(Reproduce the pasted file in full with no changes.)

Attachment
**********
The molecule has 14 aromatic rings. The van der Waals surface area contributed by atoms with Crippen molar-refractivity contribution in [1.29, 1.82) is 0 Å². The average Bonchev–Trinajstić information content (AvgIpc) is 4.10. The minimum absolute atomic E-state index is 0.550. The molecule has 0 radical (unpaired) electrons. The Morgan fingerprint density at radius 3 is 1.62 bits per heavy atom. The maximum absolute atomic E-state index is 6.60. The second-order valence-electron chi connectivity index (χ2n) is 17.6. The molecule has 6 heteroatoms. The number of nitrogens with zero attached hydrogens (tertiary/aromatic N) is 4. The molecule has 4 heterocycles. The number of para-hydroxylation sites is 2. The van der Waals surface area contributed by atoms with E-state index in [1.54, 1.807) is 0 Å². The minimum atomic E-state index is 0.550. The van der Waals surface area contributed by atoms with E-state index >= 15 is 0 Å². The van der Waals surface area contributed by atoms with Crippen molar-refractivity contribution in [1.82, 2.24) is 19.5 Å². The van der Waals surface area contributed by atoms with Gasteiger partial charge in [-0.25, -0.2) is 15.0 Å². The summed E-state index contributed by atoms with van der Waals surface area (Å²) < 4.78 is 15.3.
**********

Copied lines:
The molecule has 14 aromatic rings. The van der Waals surface area contributed by atoms with Crippen molar-refractivity contribution in [1.29, 1.82) is 0 Å². The average Bonchev–Trinajstić information content (AvgIpc) is 4.10. The minimum absolute atomic E-state index is 0.550. The molecule has 0 radical (unpaired) electrons. The Morgan fingerprint density at radius 3 is 1.62 bits per heavy atom. The maximum absolute atomic E-state index is 6.60. The second-order valence-electron chi connectivity index (χ2n) is 17.6. The molecule has 6 heteroatoms. The number of nitrogens with zero attached hydrogens (tertiary/aromatic N) is 4. The molecule has 4 heterocycles. The number of para-hydroxylation sites is 2. The van der Waals surface area contributed by atoms with E-state index in [1.54, 1.807) is 0 Å². The minimum atomic E-state index is 0.550. The van der Waals surface area contributed by atoms with E-state index >= 15 is 0 Å². The van der Waals surface area contributed by atoms with Crippen molar-refractivity contribution in [1.82, 2.24) is 19.5 Å². The van der Waals surface area contributed by atoms with Gasteiger partial charge in [-0.25, -0.2) is 15.0 Å². The summed E-state index contributed by atoms with van der Waals surface area (Å²) < 4.78 is 15.3.